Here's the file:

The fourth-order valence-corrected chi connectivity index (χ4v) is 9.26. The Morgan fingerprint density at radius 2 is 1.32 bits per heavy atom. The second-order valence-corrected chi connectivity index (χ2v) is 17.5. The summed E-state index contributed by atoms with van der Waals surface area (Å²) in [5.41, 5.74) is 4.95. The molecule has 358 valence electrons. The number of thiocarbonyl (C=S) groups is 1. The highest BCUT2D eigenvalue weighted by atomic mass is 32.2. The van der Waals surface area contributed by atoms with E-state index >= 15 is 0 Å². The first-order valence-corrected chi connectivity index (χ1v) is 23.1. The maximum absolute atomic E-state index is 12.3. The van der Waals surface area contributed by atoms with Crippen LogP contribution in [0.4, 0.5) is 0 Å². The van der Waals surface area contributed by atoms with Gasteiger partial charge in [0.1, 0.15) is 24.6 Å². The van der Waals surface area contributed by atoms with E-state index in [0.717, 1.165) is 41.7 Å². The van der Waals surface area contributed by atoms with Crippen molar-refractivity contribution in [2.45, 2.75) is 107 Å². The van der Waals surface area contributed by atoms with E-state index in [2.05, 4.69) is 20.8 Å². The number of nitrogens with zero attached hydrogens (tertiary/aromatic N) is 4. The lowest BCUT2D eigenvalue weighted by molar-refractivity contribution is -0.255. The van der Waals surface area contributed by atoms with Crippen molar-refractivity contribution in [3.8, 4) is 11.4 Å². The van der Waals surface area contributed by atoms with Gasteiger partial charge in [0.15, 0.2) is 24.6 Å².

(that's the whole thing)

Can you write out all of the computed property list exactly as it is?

The fourth-order valence-corrected chi connectivity index (χ4v) is 9.26. The Morgan fingerprint density at radius 2 is 1.32 bits per heavy atom. The second-order valence-corrected chi connectivity index (χ2v) is 17.5. The summed E-state index contributed by atoms with van der Waals surface area (Å²) in [5.41, 5.74) is 4.95. The molecule has 358 valence electrons. The number of thiocarbonyl (C=S) groups is 1. The highest BCUT2D eigenvalue weighted by atomic mass is 32.2. The van der Waals surface area contributed by atoms with E-state index >= 15 is 0 Å². The first-order valence-corrected chi connectivity index (χ1v) is 23.1. The maximum absolute atomic E-state index is 12.3. The van der Waals surface area contributed by atoms with Crippen LogP contribution in [0.4, 0.5) is 0 Å². The van der Waals surface area contributed by atoms with Gasteiger partial charge in [0.1, 0.15) is 24.6 Å². The van der Waals surface area contributed by atoms with E-state index in [0.717, 1.165) is 41.7 Å². The van der Waals surface area contributed by atoms with Crippen molar-refractivity contribution in [2.45, 2.75) is 107 Å². The van der Waals surface area contributed by atoms with E-state index in [2.05, 4.69) is 20.8 Å². The number of nitrogens with zero attached hydrogens (tertiary/aromatic N) is 4. The lowest BCUT2D eigenvalue weighted by molar-refractivity contribution is -0.255. The van der Waals surface area contributed by atoms with Crippen molar-refractivity contribution in [3.8, 4) is 11.4 Å². The van der Waals surface area contributed by atoms with Gasteiger partial charge in [0.15, 0.2) is 24.6 Å².